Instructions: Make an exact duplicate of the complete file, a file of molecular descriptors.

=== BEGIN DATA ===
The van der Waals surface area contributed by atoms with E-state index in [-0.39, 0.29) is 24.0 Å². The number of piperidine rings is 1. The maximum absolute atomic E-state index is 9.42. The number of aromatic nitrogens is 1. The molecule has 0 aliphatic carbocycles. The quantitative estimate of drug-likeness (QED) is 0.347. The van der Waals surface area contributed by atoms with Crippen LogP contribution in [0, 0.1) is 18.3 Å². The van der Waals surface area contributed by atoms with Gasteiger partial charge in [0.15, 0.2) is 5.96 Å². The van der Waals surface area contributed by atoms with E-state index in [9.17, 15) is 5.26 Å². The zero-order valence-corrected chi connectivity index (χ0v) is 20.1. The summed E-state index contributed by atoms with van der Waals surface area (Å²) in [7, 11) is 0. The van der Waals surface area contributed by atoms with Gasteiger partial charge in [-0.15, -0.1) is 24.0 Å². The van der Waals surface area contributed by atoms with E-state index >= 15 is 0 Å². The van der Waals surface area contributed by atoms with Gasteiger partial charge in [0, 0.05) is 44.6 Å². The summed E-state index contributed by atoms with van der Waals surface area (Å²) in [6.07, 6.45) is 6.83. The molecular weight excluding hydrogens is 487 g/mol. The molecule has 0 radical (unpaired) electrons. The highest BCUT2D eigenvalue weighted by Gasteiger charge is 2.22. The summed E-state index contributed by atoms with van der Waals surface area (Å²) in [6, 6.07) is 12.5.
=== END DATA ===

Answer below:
The van der Waals surface area contributed by atoms with E-state index in [-0.39, 0.29) is 24.0 Å². The number of piperidine rings is 1. The maximum absolute atomic E-state index is 9.42. The number of aromatic nitrogens is 1. The molecule has 0 aliphatic carbocycles. The quantitative estimate of drug-likeness (QED) is 0.347. The van der Waals surface area contributed by atoms with Crippen LogP contribution in [0, 0.1) is 18.3 Å². The van der Waals surface area contributed by atoms with Gasteiger partial charge in [0.15, 0.2) is 5.96 Å². The van der Waals surface area contributed by atoms with E-state index in [9.17, 15) is 5.26 Å². The zero-order valence-corrected chi connectivity index (χ0v) is 20.1. The summed E-state index contributed by atoms with van der Waals surface area (Å²) in [7, 11) is 0. The van der Waals surface area contributed by atoms with Gasteiger partial charge in [-0.15, -0.1) is 24.0 Å². The van der Waals surface area contributed by atoms with E-state index >= 15 is 0 Å². The van der Waals surface area contributed by atoms with Gasteiger partial charge in [0, 0.05) is 44.6 Å². The summed E-state index contributed by atoms with van der Waals surface area (Å²) in [6.07, 6.45) is 6.83. The molecular weight excluding hydrogens is 487 g/mol. The molecule has 0 radical (unpaired) electrons. The highest BCUT2D eigenvalue weighted by Gasteiger charge is 2.22. The summed E-state index contributed by atoms with van der Waals surface area (Å²) in [6, 6.07) is 12.5.